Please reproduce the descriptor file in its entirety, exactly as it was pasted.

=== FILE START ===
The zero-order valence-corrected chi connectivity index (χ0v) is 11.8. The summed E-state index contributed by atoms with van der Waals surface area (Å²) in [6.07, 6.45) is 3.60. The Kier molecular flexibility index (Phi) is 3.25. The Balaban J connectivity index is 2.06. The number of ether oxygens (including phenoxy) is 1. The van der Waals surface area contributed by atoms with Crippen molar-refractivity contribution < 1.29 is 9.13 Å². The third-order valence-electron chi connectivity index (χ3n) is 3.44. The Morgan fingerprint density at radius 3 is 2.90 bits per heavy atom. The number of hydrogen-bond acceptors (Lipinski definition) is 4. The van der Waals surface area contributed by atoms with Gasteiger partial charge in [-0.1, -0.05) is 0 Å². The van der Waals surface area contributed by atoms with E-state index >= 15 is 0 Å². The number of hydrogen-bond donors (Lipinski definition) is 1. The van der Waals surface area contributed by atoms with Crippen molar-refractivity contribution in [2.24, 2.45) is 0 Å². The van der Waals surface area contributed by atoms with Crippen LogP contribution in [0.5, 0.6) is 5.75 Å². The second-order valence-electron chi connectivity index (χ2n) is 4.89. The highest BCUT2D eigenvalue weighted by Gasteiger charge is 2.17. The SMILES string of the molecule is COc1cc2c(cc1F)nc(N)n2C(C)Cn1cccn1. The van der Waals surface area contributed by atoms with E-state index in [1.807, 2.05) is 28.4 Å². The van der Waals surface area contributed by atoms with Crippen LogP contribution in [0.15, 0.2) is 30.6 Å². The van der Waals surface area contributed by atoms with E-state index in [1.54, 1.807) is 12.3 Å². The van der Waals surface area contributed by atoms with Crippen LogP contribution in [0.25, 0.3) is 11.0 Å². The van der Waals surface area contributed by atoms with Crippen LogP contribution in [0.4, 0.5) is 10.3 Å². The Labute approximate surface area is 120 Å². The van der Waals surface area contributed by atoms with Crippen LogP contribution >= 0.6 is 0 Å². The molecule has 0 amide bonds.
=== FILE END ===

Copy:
The zero-order valence-corrected chi connectivity index (χ0v) is 11.8. The summed E-state index contributed by atoms with van der Waals surface area (Å²) in [6.07, 6.45) is 3.60. The Kier molecular flexibility index (Phi) is 3.25. The Balaban J connectivity index is 2.06. The number of ether oxygens (including phenoxy) is 1. The van der Waals surface area contributed by atoms with Crippen molar-refractivity contribution < 1.29 is 9.13 Å². The third-order valence-electron chi connectivity index (χ3n) is 3.44. The Morgan fingerprint density at radius 3 is 2.90 bits per heavy atom. The number of hydrogen-bond acceptors (Lipinski definition) is 4. The van der Waals surface area contributed by atoms with Gasteiger partial charge in [-0.1, -0.05) is 0 Å². The van der Waals surface area contributed by atoms with E-state index >= 15 is 0 Å². The number of hydrogen-bond donors (Lipinski definition) is 1. The van der Waals surface area contributed by atoms with Crippen molar-refractivity contribution in [2.24, 2.45) is 0 Å². The van der Waals surface area contributed by atoms with Crippen LogP contribution in [0.5, 0.6) is 5.75 Å². The second-order valence-electron chi connectivity index (χ2n) is 4.89. The highest BCUT2D eigenvalue weighted by Gasteiger charge is 2.17. The SMILES string of the molecule is COc1cc2c(cc1F)nc(N)n2C(C)Cn1cccn1. The van der Waals surface area contributed by atoms with E-state index in [1.807, 2.05) is 28.4 Å². The van der Waals surface area contributed by atoms with Crippen LogP contribution in [0.15, 0.2) is 30.6 Å². The van der Waals surface area contributed by atoms with E-state index in [1.54, 1.807) is 12.3 Å². The van der Waals surface area contributed by atoms with Crippen LogP contribution in [0.25, 0.3) is 11.0 Å². The van der Waals surface area contributed by atoms with Crippen LogP contribution in [0.4, 0.5) is 10.3 Å². The Labute approximate surface area is 120 Å². The van der Waals surface area contributed by atoms with Crippen LogP contribution >= 0.6 is 0 Å². The molecule has 0 amide bonds.